Photo of child with grasshopper by Tonbeyl. Photo of California Quail family by PStedrak.

Blackberries ― for Nina

When we emerge from the woods
Into the open sun-soaked field
Both sides of the path
Are lined with dense thickets
Of blackberries.
We lift our granddaughter
Out of the stroller
And the three of us get to work
Seeking out the blackest, softest
Knobbly little packages
Of sweetness and inner light
And popping them into our mouths.
Oh, is it not a wondrous world?
On these outings
The little girl’s attention span
Determines our schedule and itinerary
So we wait for her to decide
When to move on
And continue picking and eating
For several more minutes
Until she figures
She’s been pricked and poked enough
And it’s time to go.
As we are leaving
She picks a few more berries
This time green ones
That she can hold in her hand
As we walk.
She is a collector
Of all manner of outdoor treasure –
Seeds, leaves, wildflowers
Feathers, acorns, rocks –
And a handful of small hard unripe blackberries
Is quite a prize.
May it always be so.

By Buff Whitman-Bradley

girl picking berries


Buff Whitman-Bradley’s poetry has been published in many print and online journals including Atlanta Review, Bryant Literary Review, Concho River Review, Crannog, december, Hawai’i Review, Pinyon, Rockhurst Review, Solstice, Third Wednesday, Watershed Review, and others. He has written several books of poems, including When Compasses Grow Old, To Get Our Bearings in this Wheeling World, and Cancer Cantata. He was the producer of the Courage to Resist Audio Project and co-producer of two documentary films, Outside In and Por Que Venimos. He lives in northern California with his wife Cynthia.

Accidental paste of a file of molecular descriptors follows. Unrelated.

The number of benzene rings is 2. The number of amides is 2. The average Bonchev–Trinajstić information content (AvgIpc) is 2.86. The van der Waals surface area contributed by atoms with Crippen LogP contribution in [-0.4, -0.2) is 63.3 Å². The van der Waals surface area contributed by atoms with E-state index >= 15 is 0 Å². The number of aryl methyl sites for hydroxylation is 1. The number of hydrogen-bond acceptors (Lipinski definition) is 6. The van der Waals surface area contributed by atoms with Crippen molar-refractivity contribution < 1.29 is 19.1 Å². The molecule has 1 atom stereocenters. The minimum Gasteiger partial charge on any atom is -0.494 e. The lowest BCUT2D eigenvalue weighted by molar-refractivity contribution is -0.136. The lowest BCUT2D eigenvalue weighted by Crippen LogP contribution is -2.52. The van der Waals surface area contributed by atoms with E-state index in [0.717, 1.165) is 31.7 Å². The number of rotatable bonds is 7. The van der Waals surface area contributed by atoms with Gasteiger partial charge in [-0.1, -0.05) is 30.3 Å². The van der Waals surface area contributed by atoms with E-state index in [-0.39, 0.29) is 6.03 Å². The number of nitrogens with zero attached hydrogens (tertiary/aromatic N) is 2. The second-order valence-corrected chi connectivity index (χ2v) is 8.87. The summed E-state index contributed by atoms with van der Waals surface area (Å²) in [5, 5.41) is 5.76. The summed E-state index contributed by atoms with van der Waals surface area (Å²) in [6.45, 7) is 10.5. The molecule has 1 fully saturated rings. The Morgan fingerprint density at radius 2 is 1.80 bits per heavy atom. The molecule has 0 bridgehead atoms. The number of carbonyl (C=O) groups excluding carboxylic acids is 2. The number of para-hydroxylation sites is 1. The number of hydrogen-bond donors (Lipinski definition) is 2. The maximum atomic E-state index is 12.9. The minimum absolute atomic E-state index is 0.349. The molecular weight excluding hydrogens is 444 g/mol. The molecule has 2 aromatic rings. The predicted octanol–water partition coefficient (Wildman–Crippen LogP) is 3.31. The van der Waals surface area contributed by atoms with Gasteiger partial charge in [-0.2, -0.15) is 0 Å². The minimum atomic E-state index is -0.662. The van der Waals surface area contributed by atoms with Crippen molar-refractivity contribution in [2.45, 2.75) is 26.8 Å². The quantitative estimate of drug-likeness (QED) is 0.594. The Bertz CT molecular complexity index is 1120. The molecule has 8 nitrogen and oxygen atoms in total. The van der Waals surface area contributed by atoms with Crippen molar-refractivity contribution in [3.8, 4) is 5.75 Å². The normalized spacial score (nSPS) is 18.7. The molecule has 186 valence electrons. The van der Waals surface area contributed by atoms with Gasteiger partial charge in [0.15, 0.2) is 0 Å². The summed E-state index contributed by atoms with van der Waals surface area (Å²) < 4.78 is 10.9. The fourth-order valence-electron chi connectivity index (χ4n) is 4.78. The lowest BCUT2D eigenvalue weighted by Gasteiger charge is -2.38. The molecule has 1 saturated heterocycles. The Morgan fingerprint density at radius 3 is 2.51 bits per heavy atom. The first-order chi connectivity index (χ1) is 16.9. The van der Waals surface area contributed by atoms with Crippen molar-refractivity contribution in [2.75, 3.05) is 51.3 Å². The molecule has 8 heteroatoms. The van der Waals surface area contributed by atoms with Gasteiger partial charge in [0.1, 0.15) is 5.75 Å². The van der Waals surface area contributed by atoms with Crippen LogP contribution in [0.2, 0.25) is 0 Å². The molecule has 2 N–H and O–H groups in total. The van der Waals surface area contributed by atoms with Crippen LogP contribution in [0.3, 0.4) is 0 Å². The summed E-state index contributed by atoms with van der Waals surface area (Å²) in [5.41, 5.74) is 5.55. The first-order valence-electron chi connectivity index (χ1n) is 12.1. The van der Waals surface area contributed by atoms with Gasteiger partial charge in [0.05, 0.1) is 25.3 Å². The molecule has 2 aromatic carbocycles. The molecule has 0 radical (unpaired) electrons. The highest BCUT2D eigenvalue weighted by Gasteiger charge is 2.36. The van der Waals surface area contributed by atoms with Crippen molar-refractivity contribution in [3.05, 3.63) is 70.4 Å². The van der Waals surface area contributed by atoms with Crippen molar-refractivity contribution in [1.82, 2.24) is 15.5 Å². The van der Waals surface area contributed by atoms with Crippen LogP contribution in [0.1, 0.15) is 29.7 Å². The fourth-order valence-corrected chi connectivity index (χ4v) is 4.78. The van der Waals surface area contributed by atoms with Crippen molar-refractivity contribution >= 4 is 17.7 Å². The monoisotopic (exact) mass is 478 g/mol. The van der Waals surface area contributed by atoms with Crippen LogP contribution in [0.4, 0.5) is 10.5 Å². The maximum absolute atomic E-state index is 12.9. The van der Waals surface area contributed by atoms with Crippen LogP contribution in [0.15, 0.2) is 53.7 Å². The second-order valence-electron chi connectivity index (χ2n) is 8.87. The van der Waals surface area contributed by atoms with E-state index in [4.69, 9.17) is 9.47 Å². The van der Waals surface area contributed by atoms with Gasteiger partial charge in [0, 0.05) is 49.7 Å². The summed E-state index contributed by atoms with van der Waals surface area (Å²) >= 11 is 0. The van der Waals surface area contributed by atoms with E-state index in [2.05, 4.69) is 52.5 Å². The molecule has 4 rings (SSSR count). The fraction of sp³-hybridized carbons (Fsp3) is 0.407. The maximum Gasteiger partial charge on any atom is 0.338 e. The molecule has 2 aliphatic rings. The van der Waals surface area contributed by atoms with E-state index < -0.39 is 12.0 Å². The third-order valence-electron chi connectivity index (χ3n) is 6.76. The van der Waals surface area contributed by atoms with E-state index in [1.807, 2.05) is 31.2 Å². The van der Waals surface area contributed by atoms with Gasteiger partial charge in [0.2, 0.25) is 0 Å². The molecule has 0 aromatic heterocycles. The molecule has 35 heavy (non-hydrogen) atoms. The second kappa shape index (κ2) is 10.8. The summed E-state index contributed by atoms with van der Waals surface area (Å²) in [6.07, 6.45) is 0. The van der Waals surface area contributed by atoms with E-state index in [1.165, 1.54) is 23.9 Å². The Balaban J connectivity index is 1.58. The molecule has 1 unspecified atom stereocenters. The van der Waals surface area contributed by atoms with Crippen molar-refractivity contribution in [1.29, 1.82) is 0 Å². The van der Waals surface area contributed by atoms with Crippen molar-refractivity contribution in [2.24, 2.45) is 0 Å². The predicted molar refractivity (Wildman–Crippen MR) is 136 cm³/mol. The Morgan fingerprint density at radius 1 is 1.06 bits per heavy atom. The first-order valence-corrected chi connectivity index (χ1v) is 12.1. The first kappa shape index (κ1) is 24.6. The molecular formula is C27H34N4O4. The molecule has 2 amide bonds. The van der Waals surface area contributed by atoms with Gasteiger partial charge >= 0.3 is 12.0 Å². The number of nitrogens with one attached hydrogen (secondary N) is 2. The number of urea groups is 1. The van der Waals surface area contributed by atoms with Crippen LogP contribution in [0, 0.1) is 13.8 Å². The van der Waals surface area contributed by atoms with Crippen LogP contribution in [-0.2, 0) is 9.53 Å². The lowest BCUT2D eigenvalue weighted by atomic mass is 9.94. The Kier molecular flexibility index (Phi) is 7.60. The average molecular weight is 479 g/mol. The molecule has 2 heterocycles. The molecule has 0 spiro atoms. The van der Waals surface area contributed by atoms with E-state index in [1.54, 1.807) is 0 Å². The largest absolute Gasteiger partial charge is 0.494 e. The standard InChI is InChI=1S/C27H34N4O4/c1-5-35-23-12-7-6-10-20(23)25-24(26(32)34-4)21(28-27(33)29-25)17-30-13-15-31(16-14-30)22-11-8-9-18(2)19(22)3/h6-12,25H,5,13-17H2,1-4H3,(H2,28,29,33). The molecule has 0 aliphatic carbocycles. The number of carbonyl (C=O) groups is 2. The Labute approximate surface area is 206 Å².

Photo of girl picking berries by maximkabb.

Sunny Days: Two Poems

Spring!

Weeks and weeks
Of rain after rain after rain
But today the sun has made
A triumphant return
And along with it
The electric extravagance
Of the grasses
The dazzling blue pageantry
Of the hawk-inhabited sky
And my heart’s invincible Wow!

By Buff Whitman-Bradley
 
 
The First Sunny Day in Weeks

Watching a northern harrier
Swooping and soaring
Circling and hovering and diving
Above the broad green marsh
And two white-tailed kites
Performing an intricate aerobatic duet
High overhead
In the glittering afternoon air
We find it difficult to believe
That we are witnessing
Merely genetically encoded
Hunting and mating behavior
And not spontaneous tarantellas of wild elation
For the first sunny day in weeks

By Buff Whitman-Bradley

sunny spring day in grasslands


Buff Whitman-Bradley’s poetry has appeared in many print and online journals. He is the author of several volumes of poetry, most recently Cancer Cantata, poems written during his treatment for cancer in 2016. He lives with his wife Cynthia in northern California.

Photo of sunny grassland by Yuri Kravchenko